Issue 29: Ian Seed


Folded, cold, in thick disguise, she shakes

her head, bends over him, where he has taken

residence on the path, eyes half-closed:

‘I do not kiss statues. There will be

no more garden. You must learn to

welcome me, you who are deep in dreams.’

I run downstairs, not touching the banisters,

following her following him deeper

into the garden, now full of dry, split

leaves, some floating by in the current

of an icy stream, their sorrow pulled away

under a mossy bridge. He has crossed

to the other side. There remains

only the story of the way, where we lose

ourselves in the spaces as they appear

slipping through our fingers, open and bright.






This betrayal does not mean my promise

did not exist. You take the key, still there

under the stone by the back door. Lost

among the lumber we turn defenceless,

make a search of the room again. A fly’s

flickering against the window testifies

to its dream of elsewhere. In dim light

you kiss me, in this place we have entered

so rashly.  The slant sun’s silvering

dismantles our memories. In your breath

in the cold, is a picture of the world.

There’s a feeling of something different

on the other side, where every piece

of the story would fit, where from cut

to cut the stills of the film of our lives

would become like our tears believable.






Deep on our island, we dream of being

discovered by a long and perilous route.

It never ends: the sea journey, the story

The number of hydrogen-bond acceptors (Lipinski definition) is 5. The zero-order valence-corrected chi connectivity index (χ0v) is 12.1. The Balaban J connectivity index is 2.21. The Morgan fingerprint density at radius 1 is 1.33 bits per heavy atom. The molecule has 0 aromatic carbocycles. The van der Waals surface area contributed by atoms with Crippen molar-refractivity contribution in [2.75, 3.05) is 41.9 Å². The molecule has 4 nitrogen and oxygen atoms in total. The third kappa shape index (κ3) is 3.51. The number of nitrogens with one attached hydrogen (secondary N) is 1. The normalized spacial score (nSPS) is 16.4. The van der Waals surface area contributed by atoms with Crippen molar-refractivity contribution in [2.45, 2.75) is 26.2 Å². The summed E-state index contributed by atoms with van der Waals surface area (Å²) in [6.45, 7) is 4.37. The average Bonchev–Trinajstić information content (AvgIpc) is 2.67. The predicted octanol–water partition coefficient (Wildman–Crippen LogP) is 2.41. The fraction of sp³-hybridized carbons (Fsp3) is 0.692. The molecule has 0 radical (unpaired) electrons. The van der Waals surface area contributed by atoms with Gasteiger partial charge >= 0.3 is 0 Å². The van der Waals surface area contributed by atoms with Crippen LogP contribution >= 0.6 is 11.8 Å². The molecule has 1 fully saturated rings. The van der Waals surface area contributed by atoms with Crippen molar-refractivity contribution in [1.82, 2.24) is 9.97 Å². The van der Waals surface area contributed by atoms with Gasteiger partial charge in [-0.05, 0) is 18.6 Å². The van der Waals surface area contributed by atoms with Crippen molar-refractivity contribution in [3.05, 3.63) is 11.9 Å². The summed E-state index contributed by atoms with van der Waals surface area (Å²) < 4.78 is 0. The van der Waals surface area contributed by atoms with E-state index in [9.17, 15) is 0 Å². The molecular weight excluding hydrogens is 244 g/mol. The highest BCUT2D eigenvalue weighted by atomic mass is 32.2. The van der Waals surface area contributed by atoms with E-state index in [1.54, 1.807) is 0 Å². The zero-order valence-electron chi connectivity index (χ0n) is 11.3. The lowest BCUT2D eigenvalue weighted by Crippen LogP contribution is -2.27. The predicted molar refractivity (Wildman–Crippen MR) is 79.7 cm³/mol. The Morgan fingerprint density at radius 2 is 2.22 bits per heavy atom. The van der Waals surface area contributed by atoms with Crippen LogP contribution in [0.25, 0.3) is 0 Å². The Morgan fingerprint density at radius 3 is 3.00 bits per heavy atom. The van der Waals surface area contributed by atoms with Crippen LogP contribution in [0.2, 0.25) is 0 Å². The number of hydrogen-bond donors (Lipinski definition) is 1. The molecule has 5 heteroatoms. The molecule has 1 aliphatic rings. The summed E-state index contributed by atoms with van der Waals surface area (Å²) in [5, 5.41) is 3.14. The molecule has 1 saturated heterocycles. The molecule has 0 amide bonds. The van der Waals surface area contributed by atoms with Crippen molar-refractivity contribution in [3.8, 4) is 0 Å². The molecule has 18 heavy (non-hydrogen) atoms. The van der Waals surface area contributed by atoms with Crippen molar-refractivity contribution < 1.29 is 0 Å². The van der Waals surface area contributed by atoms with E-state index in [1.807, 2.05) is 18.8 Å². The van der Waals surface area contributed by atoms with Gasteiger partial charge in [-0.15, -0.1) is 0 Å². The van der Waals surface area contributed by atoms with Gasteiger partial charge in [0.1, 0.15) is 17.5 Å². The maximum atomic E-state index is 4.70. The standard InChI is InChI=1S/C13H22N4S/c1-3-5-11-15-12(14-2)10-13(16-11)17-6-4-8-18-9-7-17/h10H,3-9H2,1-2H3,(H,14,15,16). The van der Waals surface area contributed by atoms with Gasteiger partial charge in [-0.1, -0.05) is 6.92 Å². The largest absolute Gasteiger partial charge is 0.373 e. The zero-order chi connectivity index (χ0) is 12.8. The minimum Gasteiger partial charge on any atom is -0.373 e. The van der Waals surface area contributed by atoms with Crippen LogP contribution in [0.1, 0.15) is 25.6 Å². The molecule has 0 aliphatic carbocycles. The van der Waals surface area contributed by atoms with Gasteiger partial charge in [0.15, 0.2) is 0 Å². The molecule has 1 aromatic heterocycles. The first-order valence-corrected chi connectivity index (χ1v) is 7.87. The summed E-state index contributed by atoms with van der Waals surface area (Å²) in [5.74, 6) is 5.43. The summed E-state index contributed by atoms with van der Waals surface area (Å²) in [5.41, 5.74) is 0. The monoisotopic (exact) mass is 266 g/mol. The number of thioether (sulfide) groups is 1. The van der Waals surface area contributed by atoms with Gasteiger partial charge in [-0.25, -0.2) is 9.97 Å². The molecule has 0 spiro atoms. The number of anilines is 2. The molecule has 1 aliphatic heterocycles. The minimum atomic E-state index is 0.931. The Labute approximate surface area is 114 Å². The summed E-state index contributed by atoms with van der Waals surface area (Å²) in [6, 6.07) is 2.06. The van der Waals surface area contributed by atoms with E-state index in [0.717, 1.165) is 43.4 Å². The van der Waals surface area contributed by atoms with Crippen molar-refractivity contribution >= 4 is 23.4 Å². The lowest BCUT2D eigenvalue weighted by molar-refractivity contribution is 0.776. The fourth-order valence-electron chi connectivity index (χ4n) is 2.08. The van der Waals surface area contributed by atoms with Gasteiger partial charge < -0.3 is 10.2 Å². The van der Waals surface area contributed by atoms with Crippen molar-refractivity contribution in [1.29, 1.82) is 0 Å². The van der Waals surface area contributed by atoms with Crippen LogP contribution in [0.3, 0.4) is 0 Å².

told just for the darkness, even if later

nothing adds up at the edge of the waves.

Before us dissolves the boundary where

water meets land. Our lives no longer have

a shape, only an endless stretching away.

The more we speak of them, the less real

they seem. The old times have to wait,

though the same report, the means of return,

line our faces. They can only deepen

like a final judgment from a distance

which closes. Yet at sunrise, voyagers may

emerge in a slow light beyond the brink

while the water breathes at our feet.



[Ian Seed’s collections of poetry and prose poetry include The Underground Cabaret (Shearsman, 2020), Operations of Water (Knives, Forks & Spoons Press, 2020), and New York Hotel (Shearsman, 2018), which was a TLS Book of the Year. The Thief of Talant, the first translation into English of Pierre Reverdy’s hybrid novel, Le voleur de Talan, was published by Wakefield Press (US) in 2016. Ian’s translation of Max Jacob’s collection of prose poems, The Dice Cup, was published by Wakefield Press (US) in October 2022. Most recently, he has a chapbook, I Remember, out from Red Ceilings Press.]



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